During the 177 days he was at sea, Young held a rank equivalent to a Navy lieutenant commander and taught remedial English courses to the Navy men on board who were providing support for Marines training in the Thai jungle. Young witnessed his shipmates take part in sex acts with young women in such exotic destinations as Pattaya Beach, Thailand, and Manila, Philippines. Pattaya Beach -- which the Toronto Star once called a "cross between Acapulco and Coney Island" -- is well known for its ample sexual entertainment. Anywhere from 80,000 to 200,000 child prostitutes work throughout Thailand, according to UNICEF, and 1 million children in Asia are involved in commercial sexual exploitation.

In the book, Young's protagonist, Derry, reads a sermon in which he lectures against "the whorehouses in the Philippines, the 12-year-old girls sold into sexual slavery by starving families, the 'uncles' offering 'nephews,' the Lord's judgment in the mark of syphilis or gonorrhea or AIDS, the lake of fire that God, our loving but Angry and Disappointed Father, has reserved for sexual sinners."

The passage is exaggerated for satirical purposes, but Young's message is obvious. At one point, another sailor says, "These girls play music all fucking day, Jim, and then they fuck officers all fucking night. We flew them in from fucking Los Angeles, man, paid for them out of the fucking entertainment fund. It's all fucking paid for, Jimmy, charged to the fucking taxpayers." Although Young describes this particular passage as another satirical exaggeration, he maintains that his fiction contains a kernel of truth regarding military attitudes toward purchased sex.

The AFA does not take note of Young's underlying admonitory message, most likely because its members didn't read the entire book and even more likely because it wouldn't help the organization's agenda to acknowledge Young's criticism of military morals. Instead, the AFA disparages passages such as this one: "She was young, not possibly eighteen, endlessly reflected by the mirrors, sitting naked with her knees up and spread ... and slowly and with great concentration, pulled a string of razor blades from between her legs." Another describes a young girl hanging from a basket -- "they're part of the common knowledge of the Mysterious East" -- while she has sex with paying customers.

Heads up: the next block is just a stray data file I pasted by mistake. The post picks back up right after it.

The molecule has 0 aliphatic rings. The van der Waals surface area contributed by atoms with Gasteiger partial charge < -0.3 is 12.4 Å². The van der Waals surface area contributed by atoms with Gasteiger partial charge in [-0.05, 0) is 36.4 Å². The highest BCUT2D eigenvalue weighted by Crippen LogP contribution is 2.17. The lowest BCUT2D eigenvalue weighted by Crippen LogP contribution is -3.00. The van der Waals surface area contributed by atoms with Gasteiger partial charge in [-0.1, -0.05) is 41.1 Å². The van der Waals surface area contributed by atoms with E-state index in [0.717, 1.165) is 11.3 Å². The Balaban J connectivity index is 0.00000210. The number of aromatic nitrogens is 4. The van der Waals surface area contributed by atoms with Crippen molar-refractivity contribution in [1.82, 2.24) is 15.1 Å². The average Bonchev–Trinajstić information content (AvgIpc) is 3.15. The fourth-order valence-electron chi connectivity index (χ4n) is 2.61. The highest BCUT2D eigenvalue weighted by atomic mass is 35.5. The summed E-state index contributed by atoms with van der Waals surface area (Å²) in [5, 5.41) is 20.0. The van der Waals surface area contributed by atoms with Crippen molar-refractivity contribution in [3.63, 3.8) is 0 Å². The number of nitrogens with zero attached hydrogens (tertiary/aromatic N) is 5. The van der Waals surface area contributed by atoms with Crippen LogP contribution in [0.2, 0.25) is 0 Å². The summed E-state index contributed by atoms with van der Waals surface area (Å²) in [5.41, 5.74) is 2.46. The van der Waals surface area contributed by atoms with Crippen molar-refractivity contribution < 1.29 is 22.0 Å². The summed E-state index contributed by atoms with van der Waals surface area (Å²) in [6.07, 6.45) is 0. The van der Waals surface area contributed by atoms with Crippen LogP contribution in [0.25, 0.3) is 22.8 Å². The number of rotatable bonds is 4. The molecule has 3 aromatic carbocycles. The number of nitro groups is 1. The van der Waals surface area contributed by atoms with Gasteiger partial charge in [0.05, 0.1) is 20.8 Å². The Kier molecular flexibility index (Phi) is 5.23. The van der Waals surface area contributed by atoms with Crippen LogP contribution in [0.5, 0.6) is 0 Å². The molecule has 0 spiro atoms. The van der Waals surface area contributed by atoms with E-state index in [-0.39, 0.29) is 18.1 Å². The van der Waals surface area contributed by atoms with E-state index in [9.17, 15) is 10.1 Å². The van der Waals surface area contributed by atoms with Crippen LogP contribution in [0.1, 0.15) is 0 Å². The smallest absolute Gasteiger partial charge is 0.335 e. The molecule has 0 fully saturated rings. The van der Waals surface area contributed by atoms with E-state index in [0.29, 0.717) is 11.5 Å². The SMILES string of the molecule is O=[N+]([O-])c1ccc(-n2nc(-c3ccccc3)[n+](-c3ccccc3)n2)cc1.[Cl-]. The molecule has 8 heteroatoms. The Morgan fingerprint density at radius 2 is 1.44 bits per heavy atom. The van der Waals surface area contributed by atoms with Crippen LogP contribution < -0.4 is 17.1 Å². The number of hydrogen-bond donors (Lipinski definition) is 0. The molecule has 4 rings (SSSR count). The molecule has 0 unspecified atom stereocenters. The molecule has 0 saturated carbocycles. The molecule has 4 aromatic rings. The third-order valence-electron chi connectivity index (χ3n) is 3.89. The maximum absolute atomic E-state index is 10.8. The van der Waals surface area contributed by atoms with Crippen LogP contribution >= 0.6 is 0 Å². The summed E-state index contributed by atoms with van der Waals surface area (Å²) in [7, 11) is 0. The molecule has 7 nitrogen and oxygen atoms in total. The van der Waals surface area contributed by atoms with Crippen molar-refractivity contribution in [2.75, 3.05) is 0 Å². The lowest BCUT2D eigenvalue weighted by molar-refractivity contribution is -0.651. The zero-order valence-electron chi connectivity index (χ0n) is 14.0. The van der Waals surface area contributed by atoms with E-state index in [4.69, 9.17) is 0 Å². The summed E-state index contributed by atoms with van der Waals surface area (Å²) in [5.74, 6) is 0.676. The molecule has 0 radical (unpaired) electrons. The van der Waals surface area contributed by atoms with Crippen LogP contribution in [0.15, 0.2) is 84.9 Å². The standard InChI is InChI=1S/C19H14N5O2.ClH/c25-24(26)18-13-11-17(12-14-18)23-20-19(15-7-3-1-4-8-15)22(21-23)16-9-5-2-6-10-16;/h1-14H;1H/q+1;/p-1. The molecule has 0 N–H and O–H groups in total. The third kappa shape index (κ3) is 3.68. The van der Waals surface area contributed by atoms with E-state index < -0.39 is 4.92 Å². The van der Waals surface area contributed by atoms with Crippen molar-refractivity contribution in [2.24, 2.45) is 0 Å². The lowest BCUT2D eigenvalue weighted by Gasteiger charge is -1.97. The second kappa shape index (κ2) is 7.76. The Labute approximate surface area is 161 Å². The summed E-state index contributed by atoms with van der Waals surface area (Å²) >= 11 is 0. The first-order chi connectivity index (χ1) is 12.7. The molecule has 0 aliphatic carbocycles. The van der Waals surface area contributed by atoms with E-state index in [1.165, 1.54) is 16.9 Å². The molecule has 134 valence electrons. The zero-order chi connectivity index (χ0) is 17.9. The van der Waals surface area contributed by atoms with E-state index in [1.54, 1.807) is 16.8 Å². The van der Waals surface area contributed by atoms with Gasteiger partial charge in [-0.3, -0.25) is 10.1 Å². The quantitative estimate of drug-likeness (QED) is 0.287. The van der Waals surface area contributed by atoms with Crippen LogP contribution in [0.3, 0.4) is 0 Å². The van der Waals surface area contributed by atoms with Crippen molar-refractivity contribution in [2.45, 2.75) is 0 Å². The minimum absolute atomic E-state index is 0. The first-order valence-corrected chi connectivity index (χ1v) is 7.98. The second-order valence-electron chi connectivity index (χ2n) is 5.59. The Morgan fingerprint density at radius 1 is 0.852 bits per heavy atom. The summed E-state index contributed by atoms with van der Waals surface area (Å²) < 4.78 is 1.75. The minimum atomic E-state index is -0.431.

In his editorial, Young stated: "I find it strange that an organization that claims to uphold family values and to oppose the federal funding of obscenity is not protesting the part of the military budget that goes to support pederasty in the Far East."

How true are Young's claims about the sexual misbehavior of military men overseas, the same alleged misbehavior that is lampooned in "One of the Guys"? Neither the U.S. military nor the Department of Defense responded to Young's editorial. "There's a tremendous amount of defensiveness regarding the issue," Young told Salon. "I posted the story on a Navy journalists' message board and was completely flamed by them. They said I should be beaten and shot.

"It's a huge part of naval culture," he says. "I had heard all about it by the time we arrived at Pattaya Beach. The men were just rife with stories. Everything that was challenged in the book I have seen with my own eyes."

The U.S. government ostensibly frowns upon what's called "sexual tourism," regardless of whether the customers are military personnel or ordinary citizens. The Violent Crime Control and Law Enforcement Act of 1994 makes it illegal for U.S. citizens to have sex with minors while traveling abroad if such acts would also be illegal in the United States. A nonprofit group, End Child Prostitution, Child Pornography and Trafficking of Sexual Purposes USA, or ECPAT-USA, an affiliate of Thailand's Ecpat International, charges that up to 25 percent of tourists seeking sex with underage persons are American.